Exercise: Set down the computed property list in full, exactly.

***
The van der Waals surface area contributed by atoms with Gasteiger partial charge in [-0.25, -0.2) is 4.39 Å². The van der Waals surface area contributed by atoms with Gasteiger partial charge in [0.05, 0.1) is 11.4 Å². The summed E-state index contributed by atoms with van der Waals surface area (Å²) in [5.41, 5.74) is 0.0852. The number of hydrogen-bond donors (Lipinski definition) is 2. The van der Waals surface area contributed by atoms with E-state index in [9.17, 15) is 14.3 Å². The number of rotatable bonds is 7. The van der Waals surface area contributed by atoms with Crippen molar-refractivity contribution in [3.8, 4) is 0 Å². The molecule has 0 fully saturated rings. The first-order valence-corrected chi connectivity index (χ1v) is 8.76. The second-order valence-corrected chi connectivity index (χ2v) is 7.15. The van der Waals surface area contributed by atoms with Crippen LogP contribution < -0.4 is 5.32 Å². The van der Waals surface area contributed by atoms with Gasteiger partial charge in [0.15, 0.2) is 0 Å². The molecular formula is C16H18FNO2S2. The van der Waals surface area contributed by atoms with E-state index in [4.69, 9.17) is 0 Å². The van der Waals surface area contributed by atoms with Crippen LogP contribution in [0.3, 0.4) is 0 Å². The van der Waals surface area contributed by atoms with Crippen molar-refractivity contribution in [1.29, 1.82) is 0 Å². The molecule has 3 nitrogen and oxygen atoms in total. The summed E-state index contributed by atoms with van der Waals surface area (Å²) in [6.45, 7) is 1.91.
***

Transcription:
The van der Waals surface area contributed by atoms with Gasteiger partial charge in [-0.25, -0.2) is 4.39 Å². The van der Waals surface area contributed by atoms with Gasteiger partial charge in [0.05, 0.1) is 11.4 Å². The summed E-state index contributed by atoms with van der Waals surface area (Å²) in [5.41, 5.74) is 0.0852. The number of hydrogen-bond donors (Lipinski definition) is 2. The van der Waals surface area contributed by atoms with E-state index in [9.17, 15) is 14.3 Å². The number of rotatable bonds is 7. The van der Waals surface area contributed by atoms with Crippen molar-refractivity contribution in [3.8, 4) is 0 Å². The molecule has 0 fully saturated rings. The first-order valence-corrected chi connectivity index (χ1v) is 8.76. The second-order valence-corrected chi connectivity index (χ2v) is 7.15. The van der Waals surface area contributed by atoms with Crippen LogP contribution < -0.4 is 5.32 Å². The van der Waals surface area contributed by atoms with Gasteiger partial charge in [0.15, 0.2) is 0 Å². The molecular formula is C16H18FNO2S2. The van der Waals surface area contributed by atoms with E-state index in [4.69, 9.17) is 0 Å². The van der Waals surface area contributed by atoms with Crippen LogP contribution in [0.3, 0.4) is 0 Å². The van der Waals surface area contributed by atoms with Crippen molar-refractivity contribution in [1.29, 1.82) is 0 Å². The molecule has 3 nitrogen and oxygen atoms in total. The summed E-state index contributed by atoms with van der Waals surface area (Å²) in [6.45, 7) is 1.91.